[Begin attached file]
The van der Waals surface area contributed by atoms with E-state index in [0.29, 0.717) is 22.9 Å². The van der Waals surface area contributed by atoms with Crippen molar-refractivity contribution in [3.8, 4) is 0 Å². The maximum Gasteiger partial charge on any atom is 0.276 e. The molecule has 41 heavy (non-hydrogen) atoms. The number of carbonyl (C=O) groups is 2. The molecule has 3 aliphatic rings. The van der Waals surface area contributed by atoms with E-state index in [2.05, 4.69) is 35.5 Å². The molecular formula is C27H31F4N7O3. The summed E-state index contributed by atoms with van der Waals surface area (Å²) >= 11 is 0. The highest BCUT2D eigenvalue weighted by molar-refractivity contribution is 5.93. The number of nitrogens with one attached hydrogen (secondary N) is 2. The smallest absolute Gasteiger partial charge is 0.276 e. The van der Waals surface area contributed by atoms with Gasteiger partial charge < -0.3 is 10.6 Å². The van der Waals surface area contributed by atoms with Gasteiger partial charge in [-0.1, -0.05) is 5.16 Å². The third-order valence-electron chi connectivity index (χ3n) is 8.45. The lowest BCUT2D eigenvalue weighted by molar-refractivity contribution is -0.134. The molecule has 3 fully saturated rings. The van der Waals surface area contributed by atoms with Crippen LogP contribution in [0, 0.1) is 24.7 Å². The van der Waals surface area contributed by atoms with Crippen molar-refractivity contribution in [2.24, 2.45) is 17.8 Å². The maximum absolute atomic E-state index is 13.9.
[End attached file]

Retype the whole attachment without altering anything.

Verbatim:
The van der Waals surface area contributed by atoms with E-state index in [0.29, 0.717) is 22.9 Å². The van der Waals surface area contributed by atoms with Crippen molar-refractivity contribution in [3.8, 4) is 0 Å². The maximum Gasteiger partial charge on any atom is 0.276 e. The molecule has 41 heavy (non-hydrogen) atoms. The number of carbonyl (C=O) groups is 2. The molecule has 3 aliphatic rings. The van der Waals surface area contributed by atoms with E-state index in [2.05, 4.69) is 35.5 Å². The molecular formula is C27H31F4N7O3. The summed E-state index contributed by atoms with van der Waals surface area (Å²) >= 11 is 0. The highest BCUT2D eigenvalue weighted by molar-refractivity contribution is 5.93. The number of nitrogens with one attached hydrogen (secondary N) is 2. The smallest absolute Gasteiger partial charge is 0.276 e. The van der Waals surface area contributed by atoms with Gasteiger partial charge < -0.3 is 10.6 Å². The van der Waals surface area contributed by atoms with Gasteiger partial charge in [-0.1, -0.05) is 5.16 Å². The third-order valence-electron chi connectivity index (χ3n) is 8.45. The lowest BCUT2D eigenvalue weighted by molar-refractivity contribution is -0.134. The molecule has 3 fully saturated rings. The van der Waals surface area contributed by atoms with Crippen LogP contribution in [0, 0.1) is 24.7 Å². The van der Waals surface area contributed by atoms with Crippen molar-refractivity contribution in [2.24, 2.45) is 17.8 Å². The maximum absolute atomic E-state index is 13.9.